My mother always looked like perfection on Sunday mornings, due in part to the fact that my dad always made sure her dress was ironed perfectly (he has a gift for ironing) and due in part to her excellent taste and coordinated shoes and handbag. She has more class than sass and I have often wondered what kind of ulcer I have given her over the years with my stubborn refusal to color-coordinate or not mix stripes and plaid. For her going to church was not about a fashion show, though, it was about giving God her best. It was my mother who saved me from the faulty fundamentalist interpretation of St. Peter that frumpiness was next to godliness. Even to this day, as I get myself ready to go out, I can hear her voice “You look pale. Put on some lipstick.” She said it with tenderness, not judgement, and I knew it. So, I didn’t get salty about it. Even now I have a devotion to lipstick like it is my superpower (and really no one could convince me otherwise).
Before the days of late nights and lipstick, Sunday mornings had my busy parents (they were the pastors! There was no getting there late) tag-teaming on hair and shoe polish and making sure that people knew where their Bibles and hankies were. It must have been exhausting—like absolutely exhausting, because they had a firmly instituted rite of the Sunday afternoon nap. The brief respite before we went back to church in the evening and did it all over again. (Catholic readers, you did know Protestants—especially the pentecostal ones—go twice on Sundays, right? Think of that the next time your priest’s homily goes a little long.)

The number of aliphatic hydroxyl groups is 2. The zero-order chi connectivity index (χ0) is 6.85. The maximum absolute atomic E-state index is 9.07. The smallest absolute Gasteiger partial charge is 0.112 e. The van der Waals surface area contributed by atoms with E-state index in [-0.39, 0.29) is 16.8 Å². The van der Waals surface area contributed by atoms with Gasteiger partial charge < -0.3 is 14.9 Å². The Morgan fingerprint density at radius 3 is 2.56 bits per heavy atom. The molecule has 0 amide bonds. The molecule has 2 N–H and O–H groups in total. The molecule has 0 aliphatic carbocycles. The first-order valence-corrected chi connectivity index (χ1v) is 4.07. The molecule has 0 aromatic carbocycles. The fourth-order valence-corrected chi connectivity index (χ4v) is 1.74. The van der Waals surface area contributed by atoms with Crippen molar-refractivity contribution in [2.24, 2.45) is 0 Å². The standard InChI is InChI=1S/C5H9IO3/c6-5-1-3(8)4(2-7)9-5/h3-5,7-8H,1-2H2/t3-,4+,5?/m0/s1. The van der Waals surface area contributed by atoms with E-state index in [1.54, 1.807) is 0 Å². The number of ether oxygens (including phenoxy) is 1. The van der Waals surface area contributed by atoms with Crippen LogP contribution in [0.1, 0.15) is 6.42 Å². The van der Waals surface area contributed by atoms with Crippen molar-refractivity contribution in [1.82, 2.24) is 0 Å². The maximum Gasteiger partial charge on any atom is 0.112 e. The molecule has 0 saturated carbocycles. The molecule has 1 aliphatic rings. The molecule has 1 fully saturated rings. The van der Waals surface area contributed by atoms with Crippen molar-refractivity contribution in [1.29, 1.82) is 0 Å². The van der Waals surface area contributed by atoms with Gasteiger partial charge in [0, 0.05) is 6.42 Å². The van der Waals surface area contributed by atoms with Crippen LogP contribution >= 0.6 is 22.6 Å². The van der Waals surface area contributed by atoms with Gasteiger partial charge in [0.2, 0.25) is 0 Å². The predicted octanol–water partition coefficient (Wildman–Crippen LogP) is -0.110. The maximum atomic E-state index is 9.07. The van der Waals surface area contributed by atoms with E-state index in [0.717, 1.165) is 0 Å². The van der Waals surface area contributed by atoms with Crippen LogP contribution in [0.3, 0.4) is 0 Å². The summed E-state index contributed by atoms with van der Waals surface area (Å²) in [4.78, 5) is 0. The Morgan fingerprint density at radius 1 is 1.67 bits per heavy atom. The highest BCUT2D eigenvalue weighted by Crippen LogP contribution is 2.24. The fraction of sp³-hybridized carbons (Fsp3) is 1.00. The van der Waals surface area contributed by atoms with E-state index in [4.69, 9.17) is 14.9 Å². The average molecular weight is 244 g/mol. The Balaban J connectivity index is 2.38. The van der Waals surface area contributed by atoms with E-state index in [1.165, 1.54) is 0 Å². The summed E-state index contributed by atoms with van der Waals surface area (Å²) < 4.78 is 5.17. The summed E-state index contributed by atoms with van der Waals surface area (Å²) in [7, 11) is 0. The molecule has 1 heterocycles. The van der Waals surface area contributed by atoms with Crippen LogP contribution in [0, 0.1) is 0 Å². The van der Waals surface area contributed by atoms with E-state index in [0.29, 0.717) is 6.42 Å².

But now I am Catholic. And Sunday mornings are more like, “Y’all have exactly 47 minutes to eat these pancakes before your Eucharistic fast starts. So, hurry up!” (Protestant readers, you did know Catholics do not eat for at least an hour before church so that they receive Our Lord in Holy Communion in an empty stomach—literally hungering after righteousness, right? Think of that the next time you carry your coffee and donut into the auditorium.)
And now I have no spouse to tag-team Sunday mornings, so not gonna lie—I have let things slide. Like the kind of slide when I look down at my child next to me in the pew and wonder, “Did I really let my flesh and blood leave the house looking like that? My grandparents are rolling over in their graves.” Shoes do not get often polished and I cannot tell you the last time I ironed anything.
Some things I have definitely not let slide, namely the insistence that going to church is a priority regardless of how tired you are, what you did last night, or how you feel about your weekend plans. Regardless of anything shy of a blizzard, we are going to church. You may be shocked to know that we didn’t even miss a single week due to pandemic restrictions. Not one. Not ever. Because some things are more important in the goodness hierarchy.
I have also kept Gospel Music as a Sunday tradition. All the way to Mass this morning, we blasted it, and sang our hearts out. Priming the pump, as it were. Sure, it’s not liturgical music, which is Calvary, and requires a certain degree of reverence and solemness. But it is deeply human music that speaks to the root of our human condition, the need for grace, and the hope of redemption. Priming the pump? Attitude adjustment? Both.
I also kept my lipstick.
Pssst, if you want to try out my childhood soundtrack next Sunday morning or bad attitude, here you go, my Old School playlist: